However, the long term forecast is not as rosy. In deference to Creedence Clearwater Revival, Lowenstein sees some bad news rising. “There are ample reasons to be concerned that the picture could darken more quickly than our projections indicate,” added Lowenstein. “The economic situation is particularly precarious. IBO’s economic and tax revenue forecast produced in late February assumes a relatively brief and mild recession. If the problems affecting the financial and housing sectors worsen—the collapse of Bear Stearns after we completed our forecast is a clear indication of the potential for things to get worse—the recession will be deeper, job losses greater, and fiscal pressures on the city will quickly mount.
“Health insurance and pension costs for the city could also be higher than anticipated in the preliminary budget,” according to IBO. “The Bloomberg Administration currently projects health insurance costs for city employees to rise from $3.4 billion in 2008 to $4.6 billion in 2012. But IBO expects these costs could be as much as 16 percent to 18 percent higher by 2012 due to an underestimate of inflation in health insurance premiums and the number of eligible employees, and potential rate increases from the planned conversion of a merged GHI and HIP to a for-profit insurer, which could cost the city more than $300 million. The mayor also counts on achieving $200 million in savings from restructuring health benefits, which will have to be negotiated with the municipal labor unions.”
One avenue of hope is that Manhattan real estate and the resultant property taxes remains a strong revenue generator for New York City. Property values in Manhattan and in the boroughs continue to rise despite a marked downturn in the economy.
“For cooperatives, market value from the final 2008 roll to the tentative 2009 roll increased by $2.7 billion (8 percent). Manhattan and Brooklyn saw increases of 10 percent and 9 percent, respectively, while the aggregate market value of co-ops in Staten Island declined by 14 percent. Growth in total market value of co-ops in the Bronx and Queens was just over 1 percent. Median gross income for cooperative buildings in the city slightly lagged the increase in market value of 6.9 percent citywide. Co-ops built before 1940 saw aggregate market value increase by 12 percent in Manhattan, 7 percent in the Bronx, and 7 percent in Brooklyn, but decrease by 5 percent in Queens and 14 percent in Staten Island.”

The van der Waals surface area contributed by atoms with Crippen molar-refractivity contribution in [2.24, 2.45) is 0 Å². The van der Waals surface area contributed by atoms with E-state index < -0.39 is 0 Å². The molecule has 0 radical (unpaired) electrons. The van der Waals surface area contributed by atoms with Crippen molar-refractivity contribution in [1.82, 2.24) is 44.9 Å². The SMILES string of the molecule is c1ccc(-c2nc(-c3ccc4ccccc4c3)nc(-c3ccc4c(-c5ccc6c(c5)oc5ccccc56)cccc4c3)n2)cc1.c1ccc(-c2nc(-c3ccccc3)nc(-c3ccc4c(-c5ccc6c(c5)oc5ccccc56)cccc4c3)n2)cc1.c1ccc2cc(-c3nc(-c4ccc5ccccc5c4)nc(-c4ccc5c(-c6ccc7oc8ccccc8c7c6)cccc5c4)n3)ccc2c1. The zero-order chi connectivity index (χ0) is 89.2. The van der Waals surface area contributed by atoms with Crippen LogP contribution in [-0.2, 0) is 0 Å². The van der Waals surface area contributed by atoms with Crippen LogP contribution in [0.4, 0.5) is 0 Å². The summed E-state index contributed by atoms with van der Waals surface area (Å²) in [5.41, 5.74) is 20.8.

City Council Response
City Council Speaker Christine C. Quinn said the mayor’s executive budget was a reasonable step in the right direction.
“Despite a national downturn in our economy, the mayor has proposed a balanced budget that includes responsible safeguards for the future. While the news of continued relief for homeowners is a positive step, the cuts to a number of city agencies, most notably to the Department of Education, are a cause for concern. The council remains committed to ensuring that the necessary cuts have the least possible impact on our classrooms,” Quinn said in a statement.
Another area of the budget receiving cuts is in the area of housing and housing administration. The Department of Housing Preservation and Development’s budget was reduced from $638,691 to $514,283 in the 2009 proposal, mostly in the areas of administration, new development, repair and maintenance.
“The mayor also proposed a reduction of 20 percent to the city’s capital budget, accomplished by stretching out the 4-year capital plan to 5 years. The council looks forward to working with the administration on the details of these reductions and to assessing the impact they will have on our communities. Clearly the large surplus we’ve had in recent years, a result of sound fiscal planning by both the administration and the council, is responsible for lessening the impact of the sluggish economy. The additional $2 billion dollars dedicated to future funding shortages in this year’ budget is welcome news,” concluded Quinn.
Debra A. Estock is managing editorof The Cooperator.